Bethany's J.P. Grasmick never stopped fighting

Although the former high school quarterback passed away in May, he battled cancer until the end.
by Scott Wright Published: June 21, 2014
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Bone cancer took Jefferson Pearce Grasmick’s life on May 12.

But Grasmick didn’t lose to cancer.

“He never let it break him,” younger brother Christian Grasmick said.

In his 25 years, J.P. Grasmick was a lot of things. An All-State quarterback at Bethany High School. An Army sergeant. A natural leader. “Quitter” never made the list.

“He was one of those kids who kind of liked to talk the talk, but always ended up walking the walk,” Bethany football coach Reagan Roof said. “He showed it by his work ethic and how hard he played, and how passionate he was about whatever he was doing.”

Even at the grueling and painful end of a cancer fight that lasted nearly three years, J.P. never let cancer have power over him.

J.P. underwent the amputation of his right arm, approximately 20 surgeries, and more chemotherapy and radiation treatments than his family could count.

On the day before he died, Grasmick pulled himself out of bed and walked to the couch in the living room of his family’s home. He was texting his buddies and watching an Oklahoma City Thunder playoff game.

“He became a lefty,” said his mother, Mindy Grasmick. “But he learned to tie his shoes again, learned to do everything he possibly could.”

In between chemotherapy treatments, when he could muster enough strength, J.P. would go to the gym to lift weights.

“He’d go work out with me, and he’d do everything I was doing,” Christian said.

J.P.’s competitive nature was evident to his family very early on, but it became more widely visible during his time as Bethany’s starting quarterback from 2004-07. He earned the starting job midway through his freshman year and never let go of it, being selected to the All-State team as a senior.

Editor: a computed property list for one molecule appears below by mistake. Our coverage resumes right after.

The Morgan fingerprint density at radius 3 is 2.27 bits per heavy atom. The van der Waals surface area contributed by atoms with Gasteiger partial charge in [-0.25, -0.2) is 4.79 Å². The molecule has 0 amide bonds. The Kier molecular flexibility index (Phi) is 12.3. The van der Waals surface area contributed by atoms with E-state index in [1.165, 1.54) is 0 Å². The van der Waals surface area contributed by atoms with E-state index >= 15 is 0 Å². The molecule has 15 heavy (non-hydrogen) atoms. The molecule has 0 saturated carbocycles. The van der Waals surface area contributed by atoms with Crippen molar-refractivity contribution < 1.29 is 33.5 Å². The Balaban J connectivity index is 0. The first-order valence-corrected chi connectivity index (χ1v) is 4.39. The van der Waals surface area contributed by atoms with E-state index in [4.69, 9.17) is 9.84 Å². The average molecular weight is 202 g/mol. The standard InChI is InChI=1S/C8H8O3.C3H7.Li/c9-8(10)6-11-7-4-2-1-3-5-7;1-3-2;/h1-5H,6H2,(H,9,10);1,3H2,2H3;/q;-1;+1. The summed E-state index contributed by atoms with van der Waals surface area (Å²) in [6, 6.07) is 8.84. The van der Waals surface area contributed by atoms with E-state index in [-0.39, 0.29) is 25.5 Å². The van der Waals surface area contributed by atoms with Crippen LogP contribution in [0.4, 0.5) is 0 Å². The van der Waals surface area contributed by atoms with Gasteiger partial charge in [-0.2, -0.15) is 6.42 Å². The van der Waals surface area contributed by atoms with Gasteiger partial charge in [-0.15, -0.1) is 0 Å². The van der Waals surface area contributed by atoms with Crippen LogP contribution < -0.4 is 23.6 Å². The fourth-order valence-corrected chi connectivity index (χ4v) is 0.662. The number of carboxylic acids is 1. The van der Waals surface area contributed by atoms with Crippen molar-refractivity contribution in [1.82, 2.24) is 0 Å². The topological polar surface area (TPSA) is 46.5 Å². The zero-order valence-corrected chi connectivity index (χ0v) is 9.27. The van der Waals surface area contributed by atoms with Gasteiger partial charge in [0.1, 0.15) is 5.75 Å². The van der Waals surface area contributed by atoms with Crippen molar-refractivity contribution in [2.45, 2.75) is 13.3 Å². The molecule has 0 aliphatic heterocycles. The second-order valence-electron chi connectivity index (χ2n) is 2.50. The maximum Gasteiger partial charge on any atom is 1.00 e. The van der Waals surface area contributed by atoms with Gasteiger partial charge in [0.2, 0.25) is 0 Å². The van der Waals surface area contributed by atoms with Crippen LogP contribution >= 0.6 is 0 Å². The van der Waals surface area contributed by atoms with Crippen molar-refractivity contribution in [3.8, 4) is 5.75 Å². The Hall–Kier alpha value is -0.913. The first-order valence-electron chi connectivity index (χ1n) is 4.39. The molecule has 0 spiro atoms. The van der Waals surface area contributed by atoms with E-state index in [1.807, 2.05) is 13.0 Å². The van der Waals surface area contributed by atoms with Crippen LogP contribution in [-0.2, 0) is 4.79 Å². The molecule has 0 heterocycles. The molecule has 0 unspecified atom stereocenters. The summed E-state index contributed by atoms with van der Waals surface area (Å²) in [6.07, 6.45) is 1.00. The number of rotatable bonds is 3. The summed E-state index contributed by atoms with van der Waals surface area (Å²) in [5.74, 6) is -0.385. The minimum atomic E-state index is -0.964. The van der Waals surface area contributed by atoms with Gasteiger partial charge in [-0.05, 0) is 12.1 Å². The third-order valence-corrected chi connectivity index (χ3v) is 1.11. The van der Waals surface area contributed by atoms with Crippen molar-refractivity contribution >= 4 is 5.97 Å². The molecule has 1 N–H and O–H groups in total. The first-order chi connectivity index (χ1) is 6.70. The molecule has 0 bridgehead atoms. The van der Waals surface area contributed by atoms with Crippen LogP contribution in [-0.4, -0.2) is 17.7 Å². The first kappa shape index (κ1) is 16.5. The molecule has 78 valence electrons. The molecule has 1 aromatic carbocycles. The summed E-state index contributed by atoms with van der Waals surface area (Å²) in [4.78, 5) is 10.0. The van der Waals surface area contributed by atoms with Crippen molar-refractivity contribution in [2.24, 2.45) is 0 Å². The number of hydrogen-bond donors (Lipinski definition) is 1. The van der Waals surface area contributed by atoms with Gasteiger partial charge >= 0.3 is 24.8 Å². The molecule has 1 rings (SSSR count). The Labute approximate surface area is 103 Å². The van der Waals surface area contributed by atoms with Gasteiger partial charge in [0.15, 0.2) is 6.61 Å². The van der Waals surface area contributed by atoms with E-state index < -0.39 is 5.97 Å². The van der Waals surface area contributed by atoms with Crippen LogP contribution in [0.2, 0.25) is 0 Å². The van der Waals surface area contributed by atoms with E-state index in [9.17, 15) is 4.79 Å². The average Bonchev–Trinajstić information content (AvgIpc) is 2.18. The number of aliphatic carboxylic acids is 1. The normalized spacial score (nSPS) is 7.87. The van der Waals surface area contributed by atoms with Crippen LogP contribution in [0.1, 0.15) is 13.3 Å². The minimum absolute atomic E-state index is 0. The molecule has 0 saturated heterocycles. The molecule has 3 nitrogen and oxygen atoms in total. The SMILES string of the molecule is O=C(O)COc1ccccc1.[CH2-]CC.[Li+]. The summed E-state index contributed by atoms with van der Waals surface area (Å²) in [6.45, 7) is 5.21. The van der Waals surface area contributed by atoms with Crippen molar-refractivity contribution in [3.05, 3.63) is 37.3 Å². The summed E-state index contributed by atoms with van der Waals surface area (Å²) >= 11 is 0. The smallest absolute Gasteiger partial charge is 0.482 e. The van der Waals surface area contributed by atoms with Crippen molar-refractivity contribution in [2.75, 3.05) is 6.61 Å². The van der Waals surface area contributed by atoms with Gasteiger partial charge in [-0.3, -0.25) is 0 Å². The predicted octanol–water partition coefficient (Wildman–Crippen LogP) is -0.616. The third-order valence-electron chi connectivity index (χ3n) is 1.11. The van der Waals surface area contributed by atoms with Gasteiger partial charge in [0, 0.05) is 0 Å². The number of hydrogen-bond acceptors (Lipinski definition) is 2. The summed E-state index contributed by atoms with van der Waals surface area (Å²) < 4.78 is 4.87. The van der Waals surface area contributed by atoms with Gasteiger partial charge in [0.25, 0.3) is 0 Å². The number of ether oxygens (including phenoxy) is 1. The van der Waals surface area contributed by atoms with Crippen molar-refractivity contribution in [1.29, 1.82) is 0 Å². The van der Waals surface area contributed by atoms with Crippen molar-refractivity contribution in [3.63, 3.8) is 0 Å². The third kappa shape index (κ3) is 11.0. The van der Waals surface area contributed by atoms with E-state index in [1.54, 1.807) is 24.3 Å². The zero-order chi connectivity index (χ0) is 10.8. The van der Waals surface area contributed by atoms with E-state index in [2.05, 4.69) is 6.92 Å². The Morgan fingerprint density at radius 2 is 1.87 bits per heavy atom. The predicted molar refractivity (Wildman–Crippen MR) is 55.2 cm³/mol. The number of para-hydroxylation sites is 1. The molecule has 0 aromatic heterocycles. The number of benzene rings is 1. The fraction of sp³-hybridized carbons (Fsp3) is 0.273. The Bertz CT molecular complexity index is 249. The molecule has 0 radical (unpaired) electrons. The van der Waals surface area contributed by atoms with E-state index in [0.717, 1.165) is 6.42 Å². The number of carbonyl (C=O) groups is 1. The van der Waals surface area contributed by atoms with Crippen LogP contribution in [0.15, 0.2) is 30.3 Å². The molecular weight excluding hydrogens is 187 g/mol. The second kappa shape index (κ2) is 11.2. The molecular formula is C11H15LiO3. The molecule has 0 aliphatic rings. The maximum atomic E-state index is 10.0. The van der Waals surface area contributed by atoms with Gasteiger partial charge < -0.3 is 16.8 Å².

“His enthusiasm and passion was contagious,” Roof said. “He was the type of kid you wanted on your team. You’d follow him anywhere.”

After high school, J.P. spent a semester at Southwestern Oklahoma State in Weatherford. He and Christian had talked about going into the military together when Christian finished high school in 2010.

“But he couldn’t wait for me,” Christian said. “After one semester, he decided he was ready to go.”

J.P. attended basic training at Fort Benning, Ga., the same place Christian later passed through.

J.P. was stationed in Fort Lewis, Wash., as part of a long-range surveillance unit. But he wanted to go to Afghanistan. His primary goal was to serve on a special forces unit as an Army Ranger. He came up short in his first attempt, and was preparing himself to take another shot.

But before he got that opportunity, J.P. came home on leave in June 2011. He was lifting weights with a friend when his right arm broke.

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by Scott Wright
Reporter
A lifelong resident of the Oklahoma City metro area, Scott Wright has been on The Oklahoman staff since 2005, covering a little bit of everything on the state's sports scene. He has been a beat writer for football and basketball at Oklahoma and...
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